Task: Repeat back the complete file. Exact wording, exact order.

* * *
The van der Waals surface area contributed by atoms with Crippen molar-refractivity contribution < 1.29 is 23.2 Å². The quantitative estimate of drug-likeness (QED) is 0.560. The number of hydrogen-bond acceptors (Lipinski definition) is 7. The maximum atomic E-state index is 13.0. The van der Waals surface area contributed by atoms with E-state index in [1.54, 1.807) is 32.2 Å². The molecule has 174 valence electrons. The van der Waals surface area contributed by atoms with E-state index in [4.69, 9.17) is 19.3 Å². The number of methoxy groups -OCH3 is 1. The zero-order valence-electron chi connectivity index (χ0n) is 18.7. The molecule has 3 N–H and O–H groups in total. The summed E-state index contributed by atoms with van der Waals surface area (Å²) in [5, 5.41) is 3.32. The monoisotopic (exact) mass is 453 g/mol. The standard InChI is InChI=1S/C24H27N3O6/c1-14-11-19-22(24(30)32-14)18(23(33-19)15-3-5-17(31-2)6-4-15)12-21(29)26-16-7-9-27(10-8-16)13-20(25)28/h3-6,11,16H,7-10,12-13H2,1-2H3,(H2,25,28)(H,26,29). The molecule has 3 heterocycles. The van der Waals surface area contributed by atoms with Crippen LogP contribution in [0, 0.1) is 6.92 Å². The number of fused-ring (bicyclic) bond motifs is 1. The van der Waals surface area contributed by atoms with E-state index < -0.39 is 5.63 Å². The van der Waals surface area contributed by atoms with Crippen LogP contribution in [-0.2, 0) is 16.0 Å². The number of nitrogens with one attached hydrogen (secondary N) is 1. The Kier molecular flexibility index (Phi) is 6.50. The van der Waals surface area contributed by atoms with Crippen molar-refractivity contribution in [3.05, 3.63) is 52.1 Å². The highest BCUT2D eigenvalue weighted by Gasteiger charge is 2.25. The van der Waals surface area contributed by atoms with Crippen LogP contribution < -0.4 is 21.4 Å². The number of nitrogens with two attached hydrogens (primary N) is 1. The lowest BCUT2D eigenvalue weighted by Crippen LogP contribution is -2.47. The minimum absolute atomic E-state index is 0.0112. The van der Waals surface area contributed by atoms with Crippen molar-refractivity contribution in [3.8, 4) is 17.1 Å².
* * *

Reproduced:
The van der Waals surface area contributed by atoms with Crippen molar-refractivity contribution < 1.29 is 23.2 Å². The quantitative estimate of drug-likeness (QED) is 0.560. The number of hydrogen-bond acceptors (Lipinski definition) is 7. The maximum atomic E-state index is 13.0. The van der Waals surface area contributed by atoms with E-state index in [1.54, 1.807) is 32.2 Å². The molecule has 174 valence electrons. The van der Waals surface area contributed by atoms with E-state index in [4.69, 9.17) is 19.3 Å². The number of methoxy groups -OCH3 is 1. The zero-order valence-electron chi connectivity index (χ0n) is 18.7. The molecule has 3 N–H and O–H groups in total. The summed E-state index contributed by atoms with van der Waals surface area (Å²) in [5, 5.41) is 3.32. The monoisotopic (exact) mass is 453 g/mol. The standard InChI is InChI=1S/C24H27N3O6/c1-14-11-19-22(24(30)32-14)18(23(33-19)15-3-5-17(31-2)6-4-15)12-21(29)26-16-7-9-27(10-8-16)13-20(25)28/h3-6,11,16H,7-10,12-13H2,1-2H3,(H2,25,28)(H,26,29). The molecule has 3 heterocycles. The van der Waals surface area contributed by atoms with Crippen LogP contribution in [0, 0.1) is 6.92 Å². The number of fused-ring (bicyclic) bond motifs is 1. The van der Waals surface area contributed by atoms with E-state index < -0.39 is 5.63 Å². The van der Waals surface area contributed by atoms with Crippen LogP contribution in [-0.2, 0) is 16.0 Å². The number of nitrogens with one attached hydrogen (secondary N) is 1. The Kier molecular flexibility index (Phi) is 6.50. The van der Waals surface area contributed by atoms with Crippen molar-refractivity contribution in [3.05, 3.63) is 52.1 Å². The highest BCUT2D eigenvalue weighted by Gasteiger charge is 2.25. The van der Waals surface area contributed by atoms with Crippen LogP contribution < -0.4 is 21.4 Å². The number of nitrogens with two attached hydrogens (primary N) is 1. The lowest BCUT2D eigenvalue weighted by Crippen LogP contribution is -2.47. The minimum absolute atomic E-state index is 0.0112. The van der Waals surface area contributed by atoms with Crippen molar-refractivity contribution in [3.8, 4) is 17.1 Å².